In his response the Minister said that Members of this House had come in inadequately prepared. Let me remind the Minister that on 15 December 1987 the Labour Party opposed that notorious legislation because of the dangers in it. Here we are, four years later, with another Bill which we are opposing for very good reasons. I was not in the House in 1987 but I certainly had to appear for this Bill because I saw the flak that was generated outside by legislation that was hurried through the House at that time. Now, in 1991 I believe the Minister is making a mistake and there will be confrontation. Despite what the Minister said this is a closed shop. If 60 per cent of a group can deprive the people who are not in that group of the right to fish that is a closed shop despite what the Minister has said.

The five year review does not meet the standards I would put into the Bill. Every organisation, even the Minister's own, has an annual general meeting at which the whole activity of the year is looked at, rules and regulations are looked at and changes are made if necessary. Under this amendment this is being denied to the societies. I would have to reject out of hand the missiles the Minister fired here on the Opposition benches because we do not agree with him. We have very good and sound reasons for not agreeing with the Minister and he must know this. The Minister has had discussions with groups outside the House — he has not told us who they are. I can tell the Minister who I had discussions with. There are many people in Cork city at present who feel that this legislation will deprive them of the right to fish as they saw fit to do in previous years.

I have opposed sections as they came up. The Minister indicated at the start that this Bill was an amendment Bill to get rid of the rod licence. The share certificate is just a licence under a different name. I have very good reasons for opposing some sections as they come up. I do not want to see us in the ridiculous situation where people across in Britain are being told to come to fish in Ireland when we still, effectively, have a licence system. I am surprised that the Minister has come in here and put forward this amendment which proposes that a five year review will be adequate. A five year review will not be adequate and I will oppose this amendment. I will also oppose the section.

I am appalled at the Minister's response to the contributions made by Members on this side of the House on his amendment. I am sure the schoolboys in the public gallery will have recognised by now that the Minister is a former schoolmaster. May I suggest to the Minister that he has left the classroom——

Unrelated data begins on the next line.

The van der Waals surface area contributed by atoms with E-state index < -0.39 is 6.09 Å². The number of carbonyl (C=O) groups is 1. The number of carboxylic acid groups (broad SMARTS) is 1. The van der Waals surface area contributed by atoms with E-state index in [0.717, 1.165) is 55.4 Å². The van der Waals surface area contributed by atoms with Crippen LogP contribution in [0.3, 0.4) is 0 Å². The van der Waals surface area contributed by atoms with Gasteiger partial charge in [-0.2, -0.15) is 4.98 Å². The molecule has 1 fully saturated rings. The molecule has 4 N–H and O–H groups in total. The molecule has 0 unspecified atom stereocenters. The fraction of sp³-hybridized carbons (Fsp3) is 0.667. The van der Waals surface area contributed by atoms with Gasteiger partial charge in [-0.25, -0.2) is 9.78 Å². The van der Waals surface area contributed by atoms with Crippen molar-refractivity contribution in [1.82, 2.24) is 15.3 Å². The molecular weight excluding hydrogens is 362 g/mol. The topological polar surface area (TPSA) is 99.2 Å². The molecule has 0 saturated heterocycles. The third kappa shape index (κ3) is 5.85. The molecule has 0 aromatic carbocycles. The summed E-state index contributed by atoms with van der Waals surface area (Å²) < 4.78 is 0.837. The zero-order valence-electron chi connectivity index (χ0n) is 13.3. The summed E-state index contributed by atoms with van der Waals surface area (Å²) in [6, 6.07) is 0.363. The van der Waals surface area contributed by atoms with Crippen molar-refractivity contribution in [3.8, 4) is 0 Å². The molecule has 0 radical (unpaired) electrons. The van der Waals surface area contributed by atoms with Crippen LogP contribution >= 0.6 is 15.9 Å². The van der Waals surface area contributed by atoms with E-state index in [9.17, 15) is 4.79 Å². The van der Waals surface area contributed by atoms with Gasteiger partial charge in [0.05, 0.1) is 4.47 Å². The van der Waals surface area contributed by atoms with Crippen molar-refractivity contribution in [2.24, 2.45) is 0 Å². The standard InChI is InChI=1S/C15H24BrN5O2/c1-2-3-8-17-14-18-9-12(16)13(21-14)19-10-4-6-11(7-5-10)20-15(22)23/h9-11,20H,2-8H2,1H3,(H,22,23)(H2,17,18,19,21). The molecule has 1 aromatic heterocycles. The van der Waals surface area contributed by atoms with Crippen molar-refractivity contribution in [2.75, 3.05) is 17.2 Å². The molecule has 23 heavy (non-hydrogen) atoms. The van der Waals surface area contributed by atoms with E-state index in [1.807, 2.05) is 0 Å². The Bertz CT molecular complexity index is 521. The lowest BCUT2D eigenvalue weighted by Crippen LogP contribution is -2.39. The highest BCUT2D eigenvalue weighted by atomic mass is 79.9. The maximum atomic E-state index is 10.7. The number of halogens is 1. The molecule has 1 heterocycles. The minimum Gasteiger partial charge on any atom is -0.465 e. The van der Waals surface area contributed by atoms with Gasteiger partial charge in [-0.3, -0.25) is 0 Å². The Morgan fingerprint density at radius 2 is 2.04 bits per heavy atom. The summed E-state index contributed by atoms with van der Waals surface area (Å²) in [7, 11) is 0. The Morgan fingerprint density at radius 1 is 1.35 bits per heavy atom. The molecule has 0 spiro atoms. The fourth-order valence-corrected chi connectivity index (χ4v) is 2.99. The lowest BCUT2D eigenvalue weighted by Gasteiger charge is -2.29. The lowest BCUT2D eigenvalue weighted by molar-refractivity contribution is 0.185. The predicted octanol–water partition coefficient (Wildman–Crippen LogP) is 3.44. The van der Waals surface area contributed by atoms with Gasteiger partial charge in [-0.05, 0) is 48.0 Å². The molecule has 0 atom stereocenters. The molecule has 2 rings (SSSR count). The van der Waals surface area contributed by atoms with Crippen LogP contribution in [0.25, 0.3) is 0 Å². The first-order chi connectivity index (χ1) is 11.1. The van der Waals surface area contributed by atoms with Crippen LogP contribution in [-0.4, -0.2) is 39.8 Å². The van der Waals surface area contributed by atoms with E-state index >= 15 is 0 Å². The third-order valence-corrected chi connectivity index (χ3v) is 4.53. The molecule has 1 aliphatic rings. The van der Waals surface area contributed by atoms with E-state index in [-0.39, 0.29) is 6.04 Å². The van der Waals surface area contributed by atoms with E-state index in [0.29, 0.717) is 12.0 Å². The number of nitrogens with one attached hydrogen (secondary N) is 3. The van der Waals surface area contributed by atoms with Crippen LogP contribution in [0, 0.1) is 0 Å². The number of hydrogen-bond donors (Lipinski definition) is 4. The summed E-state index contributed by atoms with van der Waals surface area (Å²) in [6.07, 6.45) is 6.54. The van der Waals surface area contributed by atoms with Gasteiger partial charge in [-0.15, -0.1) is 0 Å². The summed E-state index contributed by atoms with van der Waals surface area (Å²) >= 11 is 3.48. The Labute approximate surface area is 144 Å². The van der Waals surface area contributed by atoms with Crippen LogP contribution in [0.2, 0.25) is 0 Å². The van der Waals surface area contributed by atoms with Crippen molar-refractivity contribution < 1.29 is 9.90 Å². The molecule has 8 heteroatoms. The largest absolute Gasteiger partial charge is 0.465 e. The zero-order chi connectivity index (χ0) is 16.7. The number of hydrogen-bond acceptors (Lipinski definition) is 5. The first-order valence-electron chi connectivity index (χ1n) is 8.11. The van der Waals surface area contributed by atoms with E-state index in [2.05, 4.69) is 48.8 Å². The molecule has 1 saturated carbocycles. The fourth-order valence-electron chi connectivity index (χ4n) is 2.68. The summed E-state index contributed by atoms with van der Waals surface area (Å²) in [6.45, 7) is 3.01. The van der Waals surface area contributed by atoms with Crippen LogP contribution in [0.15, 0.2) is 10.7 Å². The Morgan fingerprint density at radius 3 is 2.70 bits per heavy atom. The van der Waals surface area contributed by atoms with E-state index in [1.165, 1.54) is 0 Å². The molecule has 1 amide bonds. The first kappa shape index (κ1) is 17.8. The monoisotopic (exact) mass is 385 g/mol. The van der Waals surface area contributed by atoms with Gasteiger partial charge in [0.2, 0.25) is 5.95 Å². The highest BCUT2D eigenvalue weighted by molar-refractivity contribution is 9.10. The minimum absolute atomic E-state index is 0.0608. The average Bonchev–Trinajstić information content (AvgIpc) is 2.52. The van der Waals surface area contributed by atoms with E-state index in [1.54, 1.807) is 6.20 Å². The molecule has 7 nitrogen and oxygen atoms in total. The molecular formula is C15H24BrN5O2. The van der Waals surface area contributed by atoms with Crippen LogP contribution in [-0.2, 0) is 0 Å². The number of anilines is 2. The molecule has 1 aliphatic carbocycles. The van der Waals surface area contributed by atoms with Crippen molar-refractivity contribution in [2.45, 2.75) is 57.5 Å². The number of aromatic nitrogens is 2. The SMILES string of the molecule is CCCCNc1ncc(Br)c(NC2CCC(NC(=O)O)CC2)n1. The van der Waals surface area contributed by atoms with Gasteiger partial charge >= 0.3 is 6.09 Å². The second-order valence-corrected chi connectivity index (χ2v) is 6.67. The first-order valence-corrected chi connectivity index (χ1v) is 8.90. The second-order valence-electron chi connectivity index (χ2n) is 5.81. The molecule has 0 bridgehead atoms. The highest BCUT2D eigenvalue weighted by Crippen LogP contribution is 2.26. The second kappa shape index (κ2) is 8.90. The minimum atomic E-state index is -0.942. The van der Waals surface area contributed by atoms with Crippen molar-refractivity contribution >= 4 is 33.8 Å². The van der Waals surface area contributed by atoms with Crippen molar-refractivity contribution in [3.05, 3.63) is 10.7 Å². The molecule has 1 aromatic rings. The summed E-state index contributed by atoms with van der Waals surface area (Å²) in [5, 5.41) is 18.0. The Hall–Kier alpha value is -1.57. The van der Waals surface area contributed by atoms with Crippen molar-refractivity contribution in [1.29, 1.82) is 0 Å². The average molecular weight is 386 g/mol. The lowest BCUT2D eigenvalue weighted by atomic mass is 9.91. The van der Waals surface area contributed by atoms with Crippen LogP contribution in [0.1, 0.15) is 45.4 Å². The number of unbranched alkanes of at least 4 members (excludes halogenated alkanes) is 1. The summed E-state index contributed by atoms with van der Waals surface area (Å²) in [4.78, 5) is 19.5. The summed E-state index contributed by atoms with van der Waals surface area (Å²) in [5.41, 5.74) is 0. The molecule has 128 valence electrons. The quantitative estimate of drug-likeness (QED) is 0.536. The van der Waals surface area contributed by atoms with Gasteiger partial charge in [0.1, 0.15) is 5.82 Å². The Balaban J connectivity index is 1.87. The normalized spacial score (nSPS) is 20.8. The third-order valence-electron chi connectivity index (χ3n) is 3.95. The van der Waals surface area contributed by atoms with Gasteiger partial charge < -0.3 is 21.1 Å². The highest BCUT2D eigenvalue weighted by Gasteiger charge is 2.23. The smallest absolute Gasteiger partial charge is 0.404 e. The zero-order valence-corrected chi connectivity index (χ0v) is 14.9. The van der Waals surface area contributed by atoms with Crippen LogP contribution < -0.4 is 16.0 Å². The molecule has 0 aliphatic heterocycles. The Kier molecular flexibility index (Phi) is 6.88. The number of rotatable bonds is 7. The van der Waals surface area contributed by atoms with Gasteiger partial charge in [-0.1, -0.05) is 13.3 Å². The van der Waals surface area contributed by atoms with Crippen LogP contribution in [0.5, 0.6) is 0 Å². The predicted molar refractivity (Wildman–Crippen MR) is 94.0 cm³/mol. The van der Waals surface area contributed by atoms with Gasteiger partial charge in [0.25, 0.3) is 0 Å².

Both of us have chalk on our hands.

That is correct but some of us have managed to leave the chalk back in the classroom while the Minister has brought it into this Chamber.

I only have dirt under my nails.

I ask the Deputy to refer to the point at issue, amendment No. 30 to section 9.

Perhaps the Minister has recognised by now that adopting an arrogant, lecturing and dictatorial attitude in this Chamber is totally unacceptable to the democratically elected Members of this House——

I did not start it.

——who have a democratic right to come in here and express the broader views of their constituents.

Not alone did the Minister lecture and abuse us when he was replying to our contributions but he did not in any way seek to explain further to the House or the public at large why he has put forward this amendment at this stage. In my original contribution I asked the Minister to say what has happened since the Bill was published which motivated him to table an amendment which proposes to rescind section 2; in other words, what motivated him to put forward an amendment which will prevent the societies from changing their minds in regard to a decision they made at an earlier date?

This Bill is supposed to be about co-operatives but the more we go into it and the more amendments the Minister tables the more we seem to be moving away from the principle of co-operatives and the reasons for them. What the Minister is proposing is not a co-operative system; it is very much a system which will be put in place by the Department and which will be under the thumb of the Department and the legislation passed by this House. Section 2 is not the type of section which should be included in any co-operative legislation. I suggest to the Minister that he should examine previous co-operative legislation to see what sections of it would in any way relate to most of the sections in this Bill. This section and the amendment put forward by the Minister, which will further tighten down the section and prevent ordinary people from fishing in our rivers and lakes, are unacceptable to us. This is an undemocratic and dictatorial move on the part of the Minister. I am surprised that the Minister has not seen the error of his ways and the inherent dangers in this section. It is vital that the Minister re-examines his amendment to section 9. While section 9 is unacceptable as it stands, amendments Nos. 30 and 31 are totally abhorrent to us and against the principles of co-operation and free fishing. We on this side of the House very much oppose the Minister's amendments.

I should like to ask Deputy Gilmore a simple question. Does he accept that at the end of the five year period the rule can be changed?

May I answer that?

Acting Chairman

Fan go fóill.

Does his reading of the Bill indicate to him that there will be an opportunity to rescind the rule at the end of five years? If the Deputy has not grasped that I cannot understand why. The fact is that at the end of five years it will be possible to change the rule and say that a share certificate is or is not necessary; 60 per cent of the members will make the decision, as they will have done first.